• on 26 March 1283

    In Latin monasticism, an abbot has served as the head of monastic communities since late antiquity. In the early Middle Ages, the Rule of St. Benedict endowed him with comprehensive leadership functions, to be exercised with regard to important matters in accord with his fellow monks. The choice of abbot is entrusted to the monastic community itself; in the Middle Ages, the relevant bishop, who was also responsible for consecrating the abbot- elect and conferring on him the regalia of office (cross, mitre, sceptre) as symbols of the authority vested in him, was entitled to approve the result of the election.

    The position of abbot at the Benedictine Canons of St. Paul in Carinthia [district of Wolfsberg] had become vacant after the renunciation of the serving Abbot [Hermannus] on 27 February 1283. The new election was held in the church choir of St. Paul’s in the presence of several Carinthian clerics. Some of these witnesses are mentioned by name in this document, including the Prior of the Canon Abbey of Griffen [Grivinthal; district of Völkermarkt) as well as a Canon of the Abbey of Eberndorf [Juna, district of Völkermarkt]. The assembly of monks, including the abbot who had stepped down, authorised a panel of three electors to propose and elect the new abbot. These electors – the Benedictine Abbot of Moggio [Mosacense near Udine], the Griffen Provost and a Canon of Griffen – settled on Dietrich [Pruchler], Provost of Wieting [Wiechin near St. Veit / Glan].

    Konrad von Udine [Conradus de Vtinis] was entrusted [rogatus] with notarising the election process. He presumably came to St. Paul’s in the company of the Abbot of Moggio in order to provide the monastery with a certification of the electoral process that was valid under canon law so that the Archbishop of Salzburg could then arrange for the consecration of the abbot-elect. As an (imperial) notary public [imperiali auctoritate notarius publicus], Konrad was authorized to draw up documents with full probative force, which he authenticated in handwriting with the attachment of his signet. The electors confirmed the accuracy of the facts established in the deed on their own behalf and on behalf of the Monastery by affixing the seal of St Paul’s.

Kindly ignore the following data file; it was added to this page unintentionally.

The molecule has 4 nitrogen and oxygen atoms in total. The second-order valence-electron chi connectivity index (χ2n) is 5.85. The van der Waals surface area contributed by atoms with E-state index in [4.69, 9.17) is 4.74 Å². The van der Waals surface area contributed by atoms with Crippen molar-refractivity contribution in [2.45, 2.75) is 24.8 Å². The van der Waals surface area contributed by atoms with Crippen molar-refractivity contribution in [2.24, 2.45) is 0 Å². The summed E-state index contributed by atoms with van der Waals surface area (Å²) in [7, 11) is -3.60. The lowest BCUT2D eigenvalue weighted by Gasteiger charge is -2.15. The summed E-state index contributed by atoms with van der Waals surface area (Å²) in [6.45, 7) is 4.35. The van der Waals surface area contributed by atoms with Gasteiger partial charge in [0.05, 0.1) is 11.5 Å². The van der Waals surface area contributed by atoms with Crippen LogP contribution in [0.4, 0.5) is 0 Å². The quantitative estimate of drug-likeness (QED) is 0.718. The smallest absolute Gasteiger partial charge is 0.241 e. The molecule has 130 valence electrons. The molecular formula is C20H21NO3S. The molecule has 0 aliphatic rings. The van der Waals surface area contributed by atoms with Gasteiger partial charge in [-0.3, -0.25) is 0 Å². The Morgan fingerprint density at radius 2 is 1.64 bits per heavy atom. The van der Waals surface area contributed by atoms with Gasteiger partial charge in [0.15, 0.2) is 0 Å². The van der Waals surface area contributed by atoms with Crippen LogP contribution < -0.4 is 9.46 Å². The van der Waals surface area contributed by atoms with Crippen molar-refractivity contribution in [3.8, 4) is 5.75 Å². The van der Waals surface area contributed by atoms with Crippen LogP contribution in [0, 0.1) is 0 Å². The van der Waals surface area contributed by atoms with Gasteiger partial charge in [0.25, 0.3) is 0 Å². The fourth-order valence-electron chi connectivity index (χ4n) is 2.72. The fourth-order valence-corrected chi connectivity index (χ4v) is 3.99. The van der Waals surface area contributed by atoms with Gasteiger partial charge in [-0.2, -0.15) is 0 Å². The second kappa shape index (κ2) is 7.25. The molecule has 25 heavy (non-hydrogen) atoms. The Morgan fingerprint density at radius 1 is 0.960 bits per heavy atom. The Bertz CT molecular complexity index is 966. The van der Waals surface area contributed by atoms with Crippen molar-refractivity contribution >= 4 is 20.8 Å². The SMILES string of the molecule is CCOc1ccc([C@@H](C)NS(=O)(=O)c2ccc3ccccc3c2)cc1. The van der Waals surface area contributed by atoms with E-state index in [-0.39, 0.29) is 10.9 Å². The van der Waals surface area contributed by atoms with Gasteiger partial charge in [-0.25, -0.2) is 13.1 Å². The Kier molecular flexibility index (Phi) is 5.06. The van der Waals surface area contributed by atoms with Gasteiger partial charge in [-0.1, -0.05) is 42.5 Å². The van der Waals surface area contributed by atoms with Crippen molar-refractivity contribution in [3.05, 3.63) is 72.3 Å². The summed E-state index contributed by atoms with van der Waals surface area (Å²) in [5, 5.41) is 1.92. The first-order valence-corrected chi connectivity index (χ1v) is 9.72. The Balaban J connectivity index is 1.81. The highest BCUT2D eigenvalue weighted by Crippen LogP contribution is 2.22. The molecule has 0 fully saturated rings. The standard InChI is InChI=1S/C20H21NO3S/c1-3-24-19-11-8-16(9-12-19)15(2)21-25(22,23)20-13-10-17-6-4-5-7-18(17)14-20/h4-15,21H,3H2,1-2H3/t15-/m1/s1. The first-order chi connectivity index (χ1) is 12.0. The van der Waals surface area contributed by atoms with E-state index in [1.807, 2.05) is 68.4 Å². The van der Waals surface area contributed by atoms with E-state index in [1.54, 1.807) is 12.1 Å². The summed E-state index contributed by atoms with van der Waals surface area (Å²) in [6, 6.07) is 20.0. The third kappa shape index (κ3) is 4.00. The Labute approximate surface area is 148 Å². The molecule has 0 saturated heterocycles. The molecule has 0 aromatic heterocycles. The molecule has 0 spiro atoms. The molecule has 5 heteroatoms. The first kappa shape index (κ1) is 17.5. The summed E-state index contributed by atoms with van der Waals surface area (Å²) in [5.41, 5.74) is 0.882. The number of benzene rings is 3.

Written in Latin, the document was drawn up by Konrad according to the rules of the ars notaria valid at that time and inscribed on parchment. The text consists of a single block; only a few punctuation marks provide the reader with some orientation. The numerous abbreviations common at that time make comprehension difficult. The deed does not contain all the elements later stipulated for notarial instruments by the Imperial Notarial Ordinance of 1512. The present document can be attributed to the category of notarial deeds accompanied by an extraneous seal, presumably not placed next to the notary’s signet but – dorsally – on the reverse side.